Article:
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Saracens’ relegation and the knock-on effects

Saracens scraped through into the quarter-finals of European rugby’s Champions Cup after a win over Racing 92 this weekend.  However, even if the three-time European Champions were to retain their crown, the club will not be competing in the competition next season.  This is because, after reaching agreement with the governing body of Premiership Rugby, Premier Rugby Limited (“PRL”), to accept automatic relegation, Saracens will not be a Premiership club next season (a requirement for Champions Cup eligibility).  Instead, they will be playing the likes of Coventry, Jersey and Doncaster in the English Championship. 

Background

The Salary Cap Regulations (“Regulations”), which were first introduced in 1999, impose a hard cap on a club’s annual player salary spend (with the Salary Cap Year running from 1 July to 30 June each year).  Currently, the cap is £6.4m, with each club entitled to player credits of up to £600,000 for ‘Home Grown Senior Players’ (players who played for the club prior to their 18th birthday and for at least two Salary Cap Years prior to the current year) and various other credits, most notably two Excluded ‘marquee’ Players.

Following an investigation, PRL brought charges against the club in June 2019 related to breaches to the Salary Cap Regulations in 3 years:  2016-17, 2017-18 and 2018-2019.

A Disciplinary Panel, chaired by Lord Dyson, was appointed to hear Saracens’ case. The Disciplinary Panel held that Saracens had:

  1. exceeded the ceiling for payments to senior players; and

  2. failed to disclose payments to players.

The original decision of the Disciplinary Panel was to dock 35 points and impose a fine of over £5.3million.  As the Panel had reached its decision prior to the end of the current season, the points penalty was applied in this season (Regulation 14.3(c)(i)).  As per the confidentiality provisions under Regulation 16, the full decision remains unpublished, with PRL only releasing a summary.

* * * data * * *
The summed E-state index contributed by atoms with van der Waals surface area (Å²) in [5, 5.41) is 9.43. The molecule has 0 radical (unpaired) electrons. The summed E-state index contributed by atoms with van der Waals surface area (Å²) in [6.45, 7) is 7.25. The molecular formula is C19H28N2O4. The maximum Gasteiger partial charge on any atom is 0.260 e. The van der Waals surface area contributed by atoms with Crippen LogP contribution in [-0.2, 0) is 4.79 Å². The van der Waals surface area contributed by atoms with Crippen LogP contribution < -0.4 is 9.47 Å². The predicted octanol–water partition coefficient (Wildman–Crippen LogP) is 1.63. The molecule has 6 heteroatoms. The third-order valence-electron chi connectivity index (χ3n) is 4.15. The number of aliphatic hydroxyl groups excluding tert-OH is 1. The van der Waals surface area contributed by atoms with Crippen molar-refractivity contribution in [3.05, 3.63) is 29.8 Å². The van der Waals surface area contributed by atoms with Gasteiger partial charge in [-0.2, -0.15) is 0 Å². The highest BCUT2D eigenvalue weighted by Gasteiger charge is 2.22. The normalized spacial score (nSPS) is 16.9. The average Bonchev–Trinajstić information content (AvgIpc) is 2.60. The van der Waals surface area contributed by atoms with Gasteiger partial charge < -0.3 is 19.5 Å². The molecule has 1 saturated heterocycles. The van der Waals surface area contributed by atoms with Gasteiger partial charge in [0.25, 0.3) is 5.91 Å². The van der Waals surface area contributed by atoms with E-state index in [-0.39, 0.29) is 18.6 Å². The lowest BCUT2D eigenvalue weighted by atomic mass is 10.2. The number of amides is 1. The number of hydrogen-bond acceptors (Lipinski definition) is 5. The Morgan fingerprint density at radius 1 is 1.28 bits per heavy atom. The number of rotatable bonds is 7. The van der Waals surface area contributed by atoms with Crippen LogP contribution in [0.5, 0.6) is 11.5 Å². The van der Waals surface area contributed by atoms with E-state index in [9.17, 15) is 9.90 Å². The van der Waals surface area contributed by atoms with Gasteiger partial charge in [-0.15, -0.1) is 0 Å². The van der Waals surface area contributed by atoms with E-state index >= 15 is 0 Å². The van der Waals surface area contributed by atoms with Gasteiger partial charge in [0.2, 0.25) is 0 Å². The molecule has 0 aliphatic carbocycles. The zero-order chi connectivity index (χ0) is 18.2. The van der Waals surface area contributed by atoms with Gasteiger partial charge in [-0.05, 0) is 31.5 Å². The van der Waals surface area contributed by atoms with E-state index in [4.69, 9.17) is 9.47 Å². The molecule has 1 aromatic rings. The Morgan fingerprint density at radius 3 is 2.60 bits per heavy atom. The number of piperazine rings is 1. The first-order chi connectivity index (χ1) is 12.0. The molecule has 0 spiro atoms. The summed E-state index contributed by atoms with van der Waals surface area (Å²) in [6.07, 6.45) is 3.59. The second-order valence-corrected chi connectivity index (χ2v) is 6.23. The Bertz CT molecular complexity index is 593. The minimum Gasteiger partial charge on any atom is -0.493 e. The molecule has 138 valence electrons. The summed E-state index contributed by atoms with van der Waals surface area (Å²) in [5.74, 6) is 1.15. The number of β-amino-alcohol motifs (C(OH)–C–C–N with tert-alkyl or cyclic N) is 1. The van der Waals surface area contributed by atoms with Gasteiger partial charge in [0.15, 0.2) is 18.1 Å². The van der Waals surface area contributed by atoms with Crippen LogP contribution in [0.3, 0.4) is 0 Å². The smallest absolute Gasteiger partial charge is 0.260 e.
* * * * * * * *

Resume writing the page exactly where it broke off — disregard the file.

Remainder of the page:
In November, Saracens accepted the points and fine sanction and looked to re-focus from the foot of the table. Today, the club are still adrift on -7 points but are anticipated to catch up quickly.  How far Saracens could rise up the table is now immaterial, following the statement from PRL on 18 January 2020, which confirmed that Saracens will be relegated at the end of this season.

Relegation

The decision to relegate seems to have been a settlement reached between the club and PRL, with PRL’s statement outlining that the decision has followed “the conclusion of dialogue with Saracens about their compliance with the Salary Cap Regulations”.

The agreement to relegation appears to be anticipatory of another breach of the Regulations by Saracens in the current Salary Cap Year. However, there is no provision in the Regulations for relegation from the Premiership as a possible sanction. If a club exceeds the Salary Cap threshold, the sanction is a fine plus points deduction depending on the amount of overspend.  The maximum points sanction set out in the Regulations is 35 points (the amount Saracens were docked by the Disciplinary Panel).  However, the sanction levels are expressed as a starting point and the Disciplinary Panel do have the discretion to increase or decrease the points deduction based on certain mitigating/ aggravating factors (Regulation 14.3(d)).  The Disciplinary Panel also have the ability to reduce a club’s Salary Cap for the subsequent year, if the club in question were found to have recklessly or deliberately committed the breach.

In the normal course of things, Saracens might have expected to have their books audited in September 2020 in relation to the current Salary Cap year (1 July 2019 to 30 June 2020).  Then, if they were suspected of having breached the Regulations again, the club would be charged and another Disciplinary Panel would be convened.  Another possibility is that Saracens would admit all the charges and seek to agree a plea bargain, avoiding the need for a disciplinary hearing.

By agreeing to be relegated, no doubt Saracens had recognised that they were in danger of breaching the cap again for the 2019-2020 Salary Cap Year. Assuming the club is operating as far over the cap as they were found to be in the previous seasons for which they were investigated, the club would likely find it difficult to make the changes needed to reverse the overspend situation in the remaining 6 months of the 2019/2020 Salary Cap Year. The agreement to be relegated may be a sign that Saracens think it best to ‘write-off’ this season and indeed, as much as they can from a PR point of view, the whole saga.  Relegation, however, is an unprecedented outcome.